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Action alert: Stop the cormorant slaughter on East Sand Island

June 27, 2014: We need your help to stop the cormorant slaughter on East Sand Island.

Action alert: Stop the cormorant slaughter on East Sand Island

Double-crested Cormorants on East Sand Island - Joe Liebezeit

June 27, 2014: We need your help to stop the cormorant slaughter on East Sand Island.

The US Army Corps of Engineers has announced it intends to kill more than 16,000 Double-crested Cormorants on East Sand Island at the mouth of the Columbia River. The Corps will be using shotguns to kill the birds over water, and rifles with night vision scopes and silencers to shoot the birds on the island’s nesting grounds. The East Sand Island colony represents 39 percent of the total breeding population of Double-crested Cormorants west of the Rocky Mountains. Why does the Corps want to kill these birds? For doing what comes naturally, eating fish.

The Corps has already spent millions of dollars trying to manipulate birds on East Sand Island. Now they are proposing lethal control on a historic and horrific scale.

The Audubon Society of Portland strongly opposes this proposal and urges its members to oppose it as well. It is time for the US Army Corps to do a ground-up review of its entire approach to managing birds in the Columbia Estuary. The focus for recovering salmon on the Columbia River should be on addressing the primary causes of salmon decline - dam operation and habitat loss - not on killing thousands of birds that have co-existed with salmon since time immemorial.

East Sand Island is home to the largest Caspian Tern colony in the world, the largest Double-crested Cormorant colony in the western United States, and the largest Brown Pelican roost in the Pacific Northwest. The island has been designated as an internationally recognized Important Bird Area by both Audubon and the American Bird Conservancy. Learn more about East Sand Island.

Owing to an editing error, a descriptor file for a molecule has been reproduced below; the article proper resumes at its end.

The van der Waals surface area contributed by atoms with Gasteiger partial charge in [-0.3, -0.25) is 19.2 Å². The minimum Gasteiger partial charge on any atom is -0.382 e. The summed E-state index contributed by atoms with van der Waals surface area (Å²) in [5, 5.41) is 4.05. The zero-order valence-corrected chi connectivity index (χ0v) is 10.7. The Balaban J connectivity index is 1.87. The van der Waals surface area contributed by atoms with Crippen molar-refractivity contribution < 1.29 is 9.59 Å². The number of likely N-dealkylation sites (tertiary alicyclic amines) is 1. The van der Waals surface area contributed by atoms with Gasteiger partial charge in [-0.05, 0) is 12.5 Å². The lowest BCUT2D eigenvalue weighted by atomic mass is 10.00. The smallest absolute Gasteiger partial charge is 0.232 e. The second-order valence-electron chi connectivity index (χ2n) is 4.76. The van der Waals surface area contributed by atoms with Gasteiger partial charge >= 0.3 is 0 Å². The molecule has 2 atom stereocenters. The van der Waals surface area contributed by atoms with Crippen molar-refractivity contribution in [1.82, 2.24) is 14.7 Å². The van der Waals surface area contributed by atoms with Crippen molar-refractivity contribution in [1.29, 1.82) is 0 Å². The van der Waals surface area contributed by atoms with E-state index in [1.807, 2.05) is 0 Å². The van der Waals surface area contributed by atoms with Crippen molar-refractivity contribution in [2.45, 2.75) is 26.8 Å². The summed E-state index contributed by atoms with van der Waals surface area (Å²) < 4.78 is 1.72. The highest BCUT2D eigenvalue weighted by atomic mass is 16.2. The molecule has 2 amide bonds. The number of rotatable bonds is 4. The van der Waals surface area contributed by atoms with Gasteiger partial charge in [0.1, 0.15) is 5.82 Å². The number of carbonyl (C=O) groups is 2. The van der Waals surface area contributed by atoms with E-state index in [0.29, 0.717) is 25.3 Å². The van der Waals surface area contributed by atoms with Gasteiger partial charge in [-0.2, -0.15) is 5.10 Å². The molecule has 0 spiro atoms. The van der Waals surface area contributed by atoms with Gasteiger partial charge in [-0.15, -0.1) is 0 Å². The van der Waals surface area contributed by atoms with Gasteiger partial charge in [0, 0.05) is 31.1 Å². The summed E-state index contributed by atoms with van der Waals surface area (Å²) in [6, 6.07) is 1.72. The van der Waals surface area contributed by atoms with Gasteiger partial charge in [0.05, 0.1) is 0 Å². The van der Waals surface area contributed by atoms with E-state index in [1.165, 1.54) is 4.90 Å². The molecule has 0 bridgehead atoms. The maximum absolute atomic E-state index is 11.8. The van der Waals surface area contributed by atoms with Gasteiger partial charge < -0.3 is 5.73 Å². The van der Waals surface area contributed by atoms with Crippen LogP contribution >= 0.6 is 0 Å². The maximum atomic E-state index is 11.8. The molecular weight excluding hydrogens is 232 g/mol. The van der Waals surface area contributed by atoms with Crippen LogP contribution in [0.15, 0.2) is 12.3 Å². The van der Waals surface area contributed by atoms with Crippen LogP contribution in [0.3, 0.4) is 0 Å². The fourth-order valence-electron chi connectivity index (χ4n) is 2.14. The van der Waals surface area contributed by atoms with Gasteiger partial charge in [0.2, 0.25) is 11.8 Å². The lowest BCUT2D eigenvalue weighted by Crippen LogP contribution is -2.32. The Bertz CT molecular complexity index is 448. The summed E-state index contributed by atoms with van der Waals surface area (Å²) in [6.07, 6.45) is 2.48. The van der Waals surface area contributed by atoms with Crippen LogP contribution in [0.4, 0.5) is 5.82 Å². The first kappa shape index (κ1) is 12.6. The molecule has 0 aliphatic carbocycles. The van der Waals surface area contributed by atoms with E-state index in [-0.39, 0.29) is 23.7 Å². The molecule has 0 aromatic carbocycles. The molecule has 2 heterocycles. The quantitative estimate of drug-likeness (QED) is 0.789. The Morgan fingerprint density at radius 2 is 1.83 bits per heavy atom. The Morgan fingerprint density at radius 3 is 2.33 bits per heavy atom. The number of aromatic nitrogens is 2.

How You Can Help

Send an email: Please let the Corps know that you oppose the slaughter of cormorants on East Sand Island by sending them an email at cormorant-eis@usace.army.mil. Key messages are listed below.

donate.jpgDonate: Please make a donation to support our efforts to protect East Sand Island cormorants from this horrific lethal control.

Key messages:

  • You strongly oppose the lethal control of birds on East Sand Island;
  • Urge the Corps to focus on manmade causes of salmon decline including dams, habitat loss and hatcheries;
  • Let them know the Draft Environmental Impact Statement is inadequate because it fails to adequately address issues such as compensatory mortality, hatchery fish and wildly fluctuating salmon returns, and provides inadequate research on cormorant dispersal patterns if non-lethal alternatives were adopted;
  • Let the Corps know that you are concerned that Double-crested Cormorant populations are already estimated to be an order of magnitude lower than they were historically and that populations in the west outside of East Sand Island are declining.


Double-crested Cormorant - Scott Carpenter
Double-crested Cormorant - Scott Carpenter
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